Geo.distance is a canonical function defined between points. It returns a distance, as defined above. The two arguments must use the same topology & CRS. The distance is measured in that topology. Geo.distance is one of the corresponding functions for points. Geo.distance is defined as equivalent to the OGC SF Distance method for their overlapping domain, with equivalent semantics for geographical points.


Geo.intersects identifies whether a point is contained within the enclosed space of a polygon. Both arguments must be of the same topology & CRS. It returns a Boolean value. Geo.intersects is a canonical function for any implementation that includes both points and polygons. Geo.intersects is equivalent to OGC SF's Intersects in their area of overlap, extended with the same semantics for geographic data.


Geo.length returns the total path length of a linestring. It returns a distance, as defined above. Geo.length is a corresponding function for linestrings. Geo.length is equivalent to the OGC SF Length operation for geometric linestrings, and is extended with equivalent semantics to geographic data.

All other OGC functions

OData does not require these, because we want to make it easier to stand up a server that is not backed by a database. Some are very hard to implement, especially in geographic coordinates.

A provider that is capable of handling OGC SF functions MAY expose those as Functions on the appropriate geospatial primitives (using the new Function support).

We are reserving a namespace, "geo," for these standard functions. If the function matches a function specified in Simple Features, you SHOULD place it in this namespace. If the function does not meet the OGC spec, you MUST NOT place it in this namespace. Future versions of the OData spec may define more canonical functions in this namespace. The namespace is reserved to allow exactly these types of extensions without breaking existing implementations.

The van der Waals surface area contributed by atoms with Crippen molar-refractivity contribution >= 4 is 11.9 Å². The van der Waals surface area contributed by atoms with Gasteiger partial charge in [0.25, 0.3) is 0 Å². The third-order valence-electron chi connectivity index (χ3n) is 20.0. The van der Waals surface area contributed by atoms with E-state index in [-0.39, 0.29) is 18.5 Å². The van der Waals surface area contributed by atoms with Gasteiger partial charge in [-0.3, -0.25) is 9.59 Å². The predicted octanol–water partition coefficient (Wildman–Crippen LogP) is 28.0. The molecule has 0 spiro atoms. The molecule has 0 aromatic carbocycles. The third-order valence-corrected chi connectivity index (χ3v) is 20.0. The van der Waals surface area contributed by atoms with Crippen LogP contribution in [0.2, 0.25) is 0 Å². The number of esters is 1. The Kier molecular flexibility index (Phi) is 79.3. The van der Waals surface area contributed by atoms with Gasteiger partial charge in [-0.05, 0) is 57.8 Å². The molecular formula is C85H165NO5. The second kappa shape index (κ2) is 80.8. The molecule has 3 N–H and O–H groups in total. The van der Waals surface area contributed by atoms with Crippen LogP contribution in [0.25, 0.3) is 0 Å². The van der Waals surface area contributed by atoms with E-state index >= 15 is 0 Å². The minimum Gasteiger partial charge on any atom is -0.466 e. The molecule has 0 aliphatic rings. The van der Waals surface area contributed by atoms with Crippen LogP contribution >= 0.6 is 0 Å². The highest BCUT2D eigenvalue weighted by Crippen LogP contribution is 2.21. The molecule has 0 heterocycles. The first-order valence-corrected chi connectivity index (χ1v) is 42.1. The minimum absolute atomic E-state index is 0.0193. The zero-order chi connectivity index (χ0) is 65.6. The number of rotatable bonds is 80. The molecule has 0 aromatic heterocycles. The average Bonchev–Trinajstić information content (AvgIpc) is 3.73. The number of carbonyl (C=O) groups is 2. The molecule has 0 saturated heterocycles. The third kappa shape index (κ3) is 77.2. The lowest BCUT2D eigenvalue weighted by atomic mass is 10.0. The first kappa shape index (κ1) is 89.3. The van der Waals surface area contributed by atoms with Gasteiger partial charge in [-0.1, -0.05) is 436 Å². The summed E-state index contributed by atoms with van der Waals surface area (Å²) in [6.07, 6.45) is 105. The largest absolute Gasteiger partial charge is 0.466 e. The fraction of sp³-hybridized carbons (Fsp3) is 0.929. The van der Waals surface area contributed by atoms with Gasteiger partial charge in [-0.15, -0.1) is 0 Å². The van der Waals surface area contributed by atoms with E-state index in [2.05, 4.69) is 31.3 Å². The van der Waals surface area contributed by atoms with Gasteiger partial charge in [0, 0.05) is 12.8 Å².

In the SQL version of the Simple Features standard, the function names all start with ST_ as a way to provide namespacing. Because OData has real namespaces, it does not need this pseudo-namespace. Thus, the name SHOULD NOT include the ST_ when placed in the geo namespace. Similarly, the name SHOULD be translated to lowercase, to match other canonical functions in OData. For example, OGC SF for SQL's ST_Buffer would be exposed in OData as geo.buffer. This is similar to the Simple Features implementation on CORBA.

All other geospatial functions

Any other geospatial operations MAY be exposed by using Functions. These functions are not defined in any way by this portion of the spec. See the section on Functions for more information, including namespacing issues. They MUST NOT be exposed in the geo namespace.


Find coffee shops near me
/Stores$filter=/Category/Name eq "coffee" and geo.distance(Location,
        geography'POINT(-127.89734578345 45.234534534)') lt 0.5&$orderby=geo.distance(Location, geography'POINT(-127.89734578345
Find the nearest 3 coffee shops, by drive time